Vse Vertovy ("All The Vertovs") is a 50 minute documentary about the Kaufman brothers' quest to change the cinema landscape.
David, Mikhail and Boris. Three brothers worked their way into the history of world cinema...展开. Senior, under the pseudonym of Dziga Vertov. The younger two, under his real name, Kaufman.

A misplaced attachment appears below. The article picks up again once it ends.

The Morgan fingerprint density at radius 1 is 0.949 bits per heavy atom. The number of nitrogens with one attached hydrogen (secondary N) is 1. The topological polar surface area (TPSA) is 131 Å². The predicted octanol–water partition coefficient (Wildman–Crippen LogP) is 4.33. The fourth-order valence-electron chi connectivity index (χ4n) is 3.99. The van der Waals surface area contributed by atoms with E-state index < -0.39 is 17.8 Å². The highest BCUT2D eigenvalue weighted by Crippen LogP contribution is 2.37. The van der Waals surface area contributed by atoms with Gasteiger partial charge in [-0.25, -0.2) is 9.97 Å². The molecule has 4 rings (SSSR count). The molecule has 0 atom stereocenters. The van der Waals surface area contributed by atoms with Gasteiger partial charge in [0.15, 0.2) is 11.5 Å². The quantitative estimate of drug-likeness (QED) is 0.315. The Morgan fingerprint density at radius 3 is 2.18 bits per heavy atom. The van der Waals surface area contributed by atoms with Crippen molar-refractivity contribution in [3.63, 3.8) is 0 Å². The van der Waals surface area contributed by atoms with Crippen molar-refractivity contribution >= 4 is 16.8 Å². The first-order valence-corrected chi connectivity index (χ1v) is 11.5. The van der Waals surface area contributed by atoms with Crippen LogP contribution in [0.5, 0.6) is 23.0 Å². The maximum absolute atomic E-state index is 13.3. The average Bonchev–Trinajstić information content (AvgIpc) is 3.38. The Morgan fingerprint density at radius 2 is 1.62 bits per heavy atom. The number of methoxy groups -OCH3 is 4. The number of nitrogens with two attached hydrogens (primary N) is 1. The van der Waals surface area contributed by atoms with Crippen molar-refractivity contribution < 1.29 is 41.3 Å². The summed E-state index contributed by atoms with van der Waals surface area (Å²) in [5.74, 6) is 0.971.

Born David Kaufman, Vertov was a rabbi's grandson and the eldest child of a semi-Russified bookseller; he grew up in Bialystok, a then mainly Jewish industrial city, hometown to the inventor of Esperanto, the universal language. Red October interrupted young David's studies, diverting his ambition to be a Futurist noise-poet. Kaufman became “Dziga Vertov” (a Russian-Ukrainian amalgam meaning “spinning top,” or perhaps “permanent revolution”), boarding one of the Bolshevik agit-trains that, crisscrossing Russia throughout the Civil War, were moving film labs devoted to the making and showing of short “agitational” newsreels. In the manifesto-mad Moscow of the early '20s, Vertov formed the Kinok (Cinema Eye) group with his wife, Elizaveta Svilova, and younger brother Mikhail Kaufman. (A third brother, Boris Kaufman, would go west to make movies with Jean Vigo and eventually win an Oscar for On the Waterfront.)